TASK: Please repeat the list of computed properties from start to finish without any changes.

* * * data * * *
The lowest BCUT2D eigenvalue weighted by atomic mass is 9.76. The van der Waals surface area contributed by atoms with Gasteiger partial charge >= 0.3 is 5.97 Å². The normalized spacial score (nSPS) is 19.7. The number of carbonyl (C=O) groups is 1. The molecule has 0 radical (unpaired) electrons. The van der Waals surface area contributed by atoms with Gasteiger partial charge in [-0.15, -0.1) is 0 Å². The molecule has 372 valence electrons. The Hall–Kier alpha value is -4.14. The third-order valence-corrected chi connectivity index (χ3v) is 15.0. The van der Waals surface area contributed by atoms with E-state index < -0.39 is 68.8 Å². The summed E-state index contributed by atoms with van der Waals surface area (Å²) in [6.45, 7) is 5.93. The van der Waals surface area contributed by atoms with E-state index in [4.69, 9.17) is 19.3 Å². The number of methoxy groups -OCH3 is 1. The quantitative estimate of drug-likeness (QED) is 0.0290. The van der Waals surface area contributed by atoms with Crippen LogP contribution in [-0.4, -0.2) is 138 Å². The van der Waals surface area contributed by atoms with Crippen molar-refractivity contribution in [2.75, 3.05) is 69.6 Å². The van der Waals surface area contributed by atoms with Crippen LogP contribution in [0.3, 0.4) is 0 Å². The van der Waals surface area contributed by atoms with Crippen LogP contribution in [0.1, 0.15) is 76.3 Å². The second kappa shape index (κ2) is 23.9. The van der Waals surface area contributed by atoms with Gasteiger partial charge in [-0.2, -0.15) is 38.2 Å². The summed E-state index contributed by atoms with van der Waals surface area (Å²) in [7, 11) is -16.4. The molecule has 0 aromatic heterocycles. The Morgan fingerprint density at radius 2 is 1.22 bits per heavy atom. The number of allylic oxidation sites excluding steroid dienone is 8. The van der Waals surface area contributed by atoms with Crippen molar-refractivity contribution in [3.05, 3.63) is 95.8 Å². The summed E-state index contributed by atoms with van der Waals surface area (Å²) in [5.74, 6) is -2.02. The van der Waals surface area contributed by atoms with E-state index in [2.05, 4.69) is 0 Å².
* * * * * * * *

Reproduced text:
The lowest BCUT2D eigenvalue weighted by atomic mass is 9.76. The van der Waals surface area contributed by atoms with Gasteiger partial charge >= 0.3 is 5.97 Å². The normalized spacial score (nSPS) is 19.7. The number of carbonyl (C=O) groups is 1. The molecule has 0 radical (unpaired) electrons. The van der Waals surface area contributed by atoms with Gasteiger partial charge in [-0.15, -0.1) is 0 Å². The molecule has 372 valence electrons. The Hall–Kier alpha value is -4.14. The third-order valence-corrected chi connectivity index (χ3v) is 15.0. The van der Waals surface area contributed by atoms with E-state index < -0.39 is 68.8 Å². The summed E-state index contributed by atoms with van der Waals surface area (Å²) in [6.45, 7) is 5.93. The van der Waals surface area contributed by atoms with E-state index in [4.69, 9.17) is 19.3 Å². The number of methoxy groups -OCH3 is 1. The quantitative estimate of drug-likeness (QED) is 0.0290. The van der Waals surface area contributed by atoms with Crippen LogP contribution in [-0.4, -0.2) is 138 Å². The van der Waals surface area contributed by atoms with Crippen molar-refractivity contribution in [2.75, 3.05) is 69.6 Å². The van der Waals surface area contributed by atoms with Crippen LogP contribution in [0.3, 0.4) is 0 Å². The van der Waals surface area contributed by atoms with Crippen LogP contribution in [0.1, 0.15) is 76.3 Å². The second kappa shape index (κ2) is 23.9. The van der Waals surface area contributed by atoms with Gasteiger partial charge in [-0.2, -0.15) is 38.2 Å². The summed E-state index contributed by atoms with van der Waals surface area (Å²) in [7, 11) is -16.4. The molecule has 0 aromatic heterocycles. The Morgan fingerprint density at radius 2 is 1.22 bits per heavy atom. The number of allylic oxidation sites excluding steroid dienone is 8. The van der Waals surface area contributed by atoms with Crippen molar-refractivity contribution in [3.05, 3.63) is 95.8 Å². The summed E-state index contributed by atoms with van der Waals surface area (Å²) in [5.74, 6) is -2.02. The van der Waals surface area contributed by atoms with E-state index in [2.05, 4.69) is 0 Å².